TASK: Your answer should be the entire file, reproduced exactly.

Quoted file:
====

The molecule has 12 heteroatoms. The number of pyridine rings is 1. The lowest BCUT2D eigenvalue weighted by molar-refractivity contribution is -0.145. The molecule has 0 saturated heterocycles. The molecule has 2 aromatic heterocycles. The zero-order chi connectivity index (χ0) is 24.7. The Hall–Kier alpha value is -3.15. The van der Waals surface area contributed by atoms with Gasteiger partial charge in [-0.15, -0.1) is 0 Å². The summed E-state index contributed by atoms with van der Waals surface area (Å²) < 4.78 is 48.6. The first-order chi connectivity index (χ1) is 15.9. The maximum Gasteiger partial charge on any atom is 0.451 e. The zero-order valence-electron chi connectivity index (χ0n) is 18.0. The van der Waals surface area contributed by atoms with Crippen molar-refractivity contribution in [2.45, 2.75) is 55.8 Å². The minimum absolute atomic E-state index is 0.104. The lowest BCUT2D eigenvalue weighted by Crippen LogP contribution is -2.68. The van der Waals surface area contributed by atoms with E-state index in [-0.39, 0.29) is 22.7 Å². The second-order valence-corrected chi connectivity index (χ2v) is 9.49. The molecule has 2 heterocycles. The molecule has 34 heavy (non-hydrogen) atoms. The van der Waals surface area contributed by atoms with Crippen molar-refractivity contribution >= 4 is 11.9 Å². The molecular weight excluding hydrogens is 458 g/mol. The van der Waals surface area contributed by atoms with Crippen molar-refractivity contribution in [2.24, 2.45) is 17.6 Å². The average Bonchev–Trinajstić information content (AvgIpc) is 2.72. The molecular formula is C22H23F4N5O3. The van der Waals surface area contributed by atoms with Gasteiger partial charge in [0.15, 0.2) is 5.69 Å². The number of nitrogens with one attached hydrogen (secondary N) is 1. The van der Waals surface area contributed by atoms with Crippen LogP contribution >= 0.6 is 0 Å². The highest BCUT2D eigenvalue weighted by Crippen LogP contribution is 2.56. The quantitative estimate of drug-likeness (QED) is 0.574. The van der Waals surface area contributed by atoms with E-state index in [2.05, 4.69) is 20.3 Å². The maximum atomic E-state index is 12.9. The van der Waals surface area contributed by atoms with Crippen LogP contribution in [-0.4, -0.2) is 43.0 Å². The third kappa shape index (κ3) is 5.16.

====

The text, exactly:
The molecule has 12 heteroatoms. The number of pyridine rings is 1. The lowest BCUT2D eigenvalue weighted by molar-refractivity contribution is -0.145. The molecule has 0 saturated heterocycles. The molecule has 2 aromatic heterocycles. The zero-order chi connectivity index (χ0) is 24.7. The Hall–Kier alpha value is -3.15. The van der Waals surface area contributed by atoms with Gasteiger partial charge in [-0.15, -0.1) is 0 Å². The summed E-state index contributed by atoms with van der Waals surface area (Å²) < 4.78 is 48.6. The first-order chi connectivity index (χ1) is 15.9. The maximum Gasteiger partial charge on any atom is 0.451 e. The zero-order valence-electron chi connectivity index (χ0n) is 18.0. The van der Waals surface area contributed by atoms with Crippen molar-refractivity contribution in [2.45, 2.75) is 55.8 Å². The minimum absolute atomic E-state index is 0.104. The lowest BCUT2D eigenvalue weighted by Crippen LogP contribution is -2.68. The van der Waals surface area contributed by atoms with E-state index in [-0.39, 0.29) is 22.7 Å². The second-order valence-corrected chi connectivity index (χ2v) is 9.49. The molecule has 2 heterocycles. The molecule has 34 heavy (non-hydrogen) atoms. The van der Waals surface area contributed by atoms with Crippen molar-refractivity contribution >= 4 is 11.9 Å². The molecular weight excluding hydrogens is 458 g/mol. The van der Waals surface area contributed by atoms with Crippen molar-refractivity contribution in [2.24, 2.45) is 17.6 Å². The average Bonchev–Trinajstić information content (AvgIpc) is 2.72. The molecular formula is C22H23F4N5O3. The van der Waals surface area contributed by atoms with Gasteiger partial charge in [0.15, 0.2) is 5.69 Å². The number of nitrogens with one attached hydrogen (secondary N) is 1. The van der Waals surface area contributed by atoms with Crippen LogP contribution >= 0.6 is 0 Å². The highest BCUT2D eigenvalue weighted by Crippen LogP contribution is 2.56. The quantitative estimate of drug-likeness (QED) is 0.574. The van der Waals surface area contributed by atoms with E-state index in [2.05, 4.69) is 20.3 Å². The maximum atomic E-state index is 12.9. The van der Waals surface area contributed by atoms with Crippen LogP contribution in [-0.4, -0.2) is 43.0 Å². The third kappa shape index (κ3) is 5.16.